Given that the literature has little information about the results of research on NO concentration in saliva of patients with RA, we find it difficult to compare our results with the results of other studies. However, considering the fact that RA is a systemic disease of connective tissue that can affect exocrine glands, we compared our results with results of studies that examined the concentration of NO in the saliva of patients with primary Sjögren’s syndrome (pSS). Recent studies show hypofunction of salivary glands in patients with pSS, but higher concentrations of nitrite and iNOS in the salivary gland acini in these patients (20). Takeda et al. (21) found increased salivary NO concentration with accompanying xerostomia in patients who were exposed to X-ray radiation.
The causes of increased salivary NO concentration and xerostomia of RA patients in our study may be different. One of the reason overall increase in salivary NO concentration in RA patients may result from the general increase in serum NO concentration, because to a large extent plasma composition is reflected in saliva composition (22).
It may also reflect a specific response of the salivary glands to the RA. We assume that an increase in NO concentration in the saliva of patients with RA can occur due to inflammatory processes acinic and ductal epithelial cells of salivary glands and, consequently, increased iNOS activity of inflamed tissue, under whose influence the NO produced in higher concentrations. NO can be regarded as a potential cause for decreased salivary gland function in RA patients, that leads to apoptosis of gland acini, and to the decreased production of saliva.
There are only a few studies about the relationship between disease activity and concentration of NO in patients with RA.
Ueki et al. showed that serum NO concentration in RA patients correlated with indices of disease activity and inflammatory cytokines, whereas ESR and the Landsbury index revealed no significant relationship (23).
Similar to the above findings, Onur et al. (24) demonstrated elevated serum concentration of nitrate in RA patients and a significant correlation between serum nitrate concentrations with a number of tender joints, swollen joints, Ritchie articular index, DAS score and C-reactive protein level.
In contrast, examining the relationship between disease activity and concentration of NO in saliva of patients with RA we found a statistically significant, negative, linear correlation (r = -0,256; p<0,05) between these two variables. According to this, examining difference in concentration of NO in saliva of RA patients with different stages of disease activity, we found that patients with low stage of disease activity (DAS28 ≤ 3.2) had 100% higher NO concentration in saliva compared to the patients with moderate stage of disease activity (3.2 < DAS28 < 5.1) and for about 90% higher NO concentration compared to the patients with high disease activity (DAS28 > 5.1). However, these differences were not statistically significant. This result probably indicates that increased disease activity score in patients with RA decrease saliva concentration of NO in these patients. It is possible that this relationship between disease activity and concentration of NO in saliva of patients with RA may reflect one of many abnormalities in immune regulation.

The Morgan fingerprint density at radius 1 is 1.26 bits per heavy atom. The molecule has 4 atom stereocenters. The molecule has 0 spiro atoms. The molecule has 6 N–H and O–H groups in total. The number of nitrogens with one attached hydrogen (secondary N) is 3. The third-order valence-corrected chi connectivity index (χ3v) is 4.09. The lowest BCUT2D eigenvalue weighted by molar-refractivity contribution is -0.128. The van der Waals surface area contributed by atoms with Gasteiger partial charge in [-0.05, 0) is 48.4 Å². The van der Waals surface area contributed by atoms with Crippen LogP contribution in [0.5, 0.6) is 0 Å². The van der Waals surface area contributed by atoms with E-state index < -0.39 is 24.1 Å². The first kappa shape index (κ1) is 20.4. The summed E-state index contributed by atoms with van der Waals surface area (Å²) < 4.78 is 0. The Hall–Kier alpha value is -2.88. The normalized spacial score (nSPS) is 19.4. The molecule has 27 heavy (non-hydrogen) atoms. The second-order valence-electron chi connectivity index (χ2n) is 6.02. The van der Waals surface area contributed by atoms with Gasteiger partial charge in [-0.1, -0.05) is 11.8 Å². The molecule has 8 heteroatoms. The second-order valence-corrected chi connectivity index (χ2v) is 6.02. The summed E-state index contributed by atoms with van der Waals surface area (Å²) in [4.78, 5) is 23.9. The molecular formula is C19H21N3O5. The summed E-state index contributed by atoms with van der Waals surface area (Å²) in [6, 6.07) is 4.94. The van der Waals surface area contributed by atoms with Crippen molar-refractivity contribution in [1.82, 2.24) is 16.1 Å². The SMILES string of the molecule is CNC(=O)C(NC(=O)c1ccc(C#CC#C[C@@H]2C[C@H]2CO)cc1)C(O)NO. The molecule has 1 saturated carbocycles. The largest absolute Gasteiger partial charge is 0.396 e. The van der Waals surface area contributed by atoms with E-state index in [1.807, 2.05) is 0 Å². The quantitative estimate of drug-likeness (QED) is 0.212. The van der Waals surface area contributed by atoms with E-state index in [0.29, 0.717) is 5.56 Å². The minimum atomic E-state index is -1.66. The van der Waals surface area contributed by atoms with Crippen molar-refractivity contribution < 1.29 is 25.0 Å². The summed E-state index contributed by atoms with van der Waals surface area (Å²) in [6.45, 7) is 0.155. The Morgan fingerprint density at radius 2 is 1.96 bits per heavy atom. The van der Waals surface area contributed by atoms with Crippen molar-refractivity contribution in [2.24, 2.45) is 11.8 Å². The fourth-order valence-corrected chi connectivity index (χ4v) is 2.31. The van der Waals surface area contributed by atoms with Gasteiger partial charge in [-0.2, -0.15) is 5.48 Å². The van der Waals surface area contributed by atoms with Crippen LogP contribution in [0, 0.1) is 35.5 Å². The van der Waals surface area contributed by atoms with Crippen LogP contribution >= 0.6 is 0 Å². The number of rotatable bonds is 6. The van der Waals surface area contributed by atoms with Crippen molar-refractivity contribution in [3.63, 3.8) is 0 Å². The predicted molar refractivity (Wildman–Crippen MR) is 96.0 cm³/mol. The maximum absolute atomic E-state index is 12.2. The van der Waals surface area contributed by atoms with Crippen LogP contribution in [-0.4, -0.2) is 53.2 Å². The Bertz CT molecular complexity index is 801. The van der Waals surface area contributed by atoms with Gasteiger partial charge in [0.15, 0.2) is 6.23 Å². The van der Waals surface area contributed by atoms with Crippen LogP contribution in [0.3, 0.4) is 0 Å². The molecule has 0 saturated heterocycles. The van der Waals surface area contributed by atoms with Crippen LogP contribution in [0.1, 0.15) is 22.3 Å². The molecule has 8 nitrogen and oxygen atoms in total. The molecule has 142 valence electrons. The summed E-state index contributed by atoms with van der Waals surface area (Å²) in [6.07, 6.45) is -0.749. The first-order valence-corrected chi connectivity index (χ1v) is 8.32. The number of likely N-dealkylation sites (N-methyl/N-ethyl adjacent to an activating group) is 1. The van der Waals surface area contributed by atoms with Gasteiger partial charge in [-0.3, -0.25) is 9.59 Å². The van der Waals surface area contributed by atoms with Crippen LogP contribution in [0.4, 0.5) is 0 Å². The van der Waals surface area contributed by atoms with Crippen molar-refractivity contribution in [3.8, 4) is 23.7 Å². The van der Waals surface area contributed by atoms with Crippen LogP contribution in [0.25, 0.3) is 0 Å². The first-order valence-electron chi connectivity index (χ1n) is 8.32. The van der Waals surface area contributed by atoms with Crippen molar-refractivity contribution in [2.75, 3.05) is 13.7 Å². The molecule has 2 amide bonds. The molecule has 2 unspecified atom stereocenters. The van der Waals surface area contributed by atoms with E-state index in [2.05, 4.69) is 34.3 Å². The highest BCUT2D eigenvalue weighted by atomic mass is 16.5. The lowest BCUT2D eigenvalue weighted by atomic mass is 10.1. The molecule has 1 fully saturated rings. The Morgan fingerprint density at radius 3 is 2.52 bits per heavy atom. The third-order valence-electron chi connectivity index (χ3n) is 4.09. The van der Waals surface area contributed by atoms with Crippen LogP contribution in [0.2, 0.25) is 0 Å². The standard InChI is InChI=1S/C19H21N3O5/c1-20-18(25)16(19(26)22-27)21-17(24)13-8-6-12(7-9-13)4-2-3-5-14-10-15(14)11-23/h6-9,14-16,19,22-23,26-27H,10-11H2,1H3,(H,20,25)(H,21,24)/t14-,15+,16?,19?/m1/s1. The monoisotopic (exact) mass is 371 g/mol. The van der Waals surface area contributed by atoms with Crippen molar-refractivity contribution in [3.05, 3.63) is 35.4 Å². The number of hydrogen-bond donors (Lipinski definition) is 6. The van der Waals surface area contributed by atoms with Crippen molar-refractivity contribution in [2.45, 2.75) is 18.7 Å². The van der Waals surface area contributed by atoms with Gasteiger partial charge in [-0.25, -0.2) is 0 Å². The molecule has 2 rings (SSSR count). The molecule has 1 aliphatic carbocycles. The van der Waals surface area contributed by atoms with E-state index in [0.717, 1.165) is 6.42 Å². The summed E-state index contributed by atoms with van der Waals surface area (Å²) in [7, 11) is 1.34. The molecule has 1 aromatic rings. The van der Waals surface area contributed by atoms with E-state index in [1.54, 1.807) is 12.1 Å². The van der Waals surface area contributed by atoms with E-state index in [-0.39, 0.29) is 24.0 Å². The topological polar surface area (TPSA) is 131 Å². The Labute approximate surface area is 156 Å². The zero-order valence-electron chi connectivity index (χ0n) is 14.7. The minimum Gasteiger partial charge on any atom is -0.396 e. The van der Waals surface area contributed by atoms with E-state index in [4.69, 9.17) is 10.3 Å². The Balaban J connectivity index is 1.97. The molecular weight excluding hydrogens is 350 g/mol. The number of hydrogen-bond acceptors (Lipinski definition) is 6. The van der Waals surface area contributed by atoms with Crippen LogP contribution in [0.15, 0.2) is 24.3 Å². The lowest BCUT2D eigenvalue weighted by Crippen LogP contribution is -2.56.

Conclusion

Increased Nitric Oxide (NO) production plays an important role in the pathogenesis of rheumatoid arthritis (RA). These findings may have implications for the diagnosis of RA and led to improvements in measures of disease activity. Determination of NO concentration in the saliva of patients with RA can be used in assessing disease activity.
Future studies are needed to determine the exact role of salivary NO in assessing of disease activity in RA patients.

List of Abbreviations

NO- nitric oxide
RA - rheumatoid arthritis
DAS28 - Disease activity score
NO-3 - nitrate
NO-2 - nitrite
NOS - nitric oxide synthase
eNOS - endothelial nitric oxide synthase
nNOS - neuronal nitric oxide synthase
iNOS - inducible nitric oxide synthase
OA - osteoarthritis
ACR - American College of Rheumatology
ESR - erythrocyte sedimentation rate
TEN28 - 28 joint count for tenderness,
SW28 - 28 joint count for swelling,
Ln(ESR) - the natural logarithm of Westergren’s erythrocyte sedimentation rate
GH- general health or patient’s global assessment of disease activity on the visual analog scale of 100 mm
VAS- visual analog scale
sSS - secondary Sjögren’s syndrome
pSS - primary Sjögren’s syndrome

Conflict of Interest

Authors do not have any commercial affiliations, or potential conflicts of interest associated with this work submitted for publication.

Authors’ Contributions

All authors of this research paper have directly participated in the planning, execution, and analysis of this study.

Acknowledgment

We thank Dr. Sida Kasumagic, Clinic of Heart and Rheumatic Diseases at the Clinical Center University of Sarajevo for her helpful, professional assistance.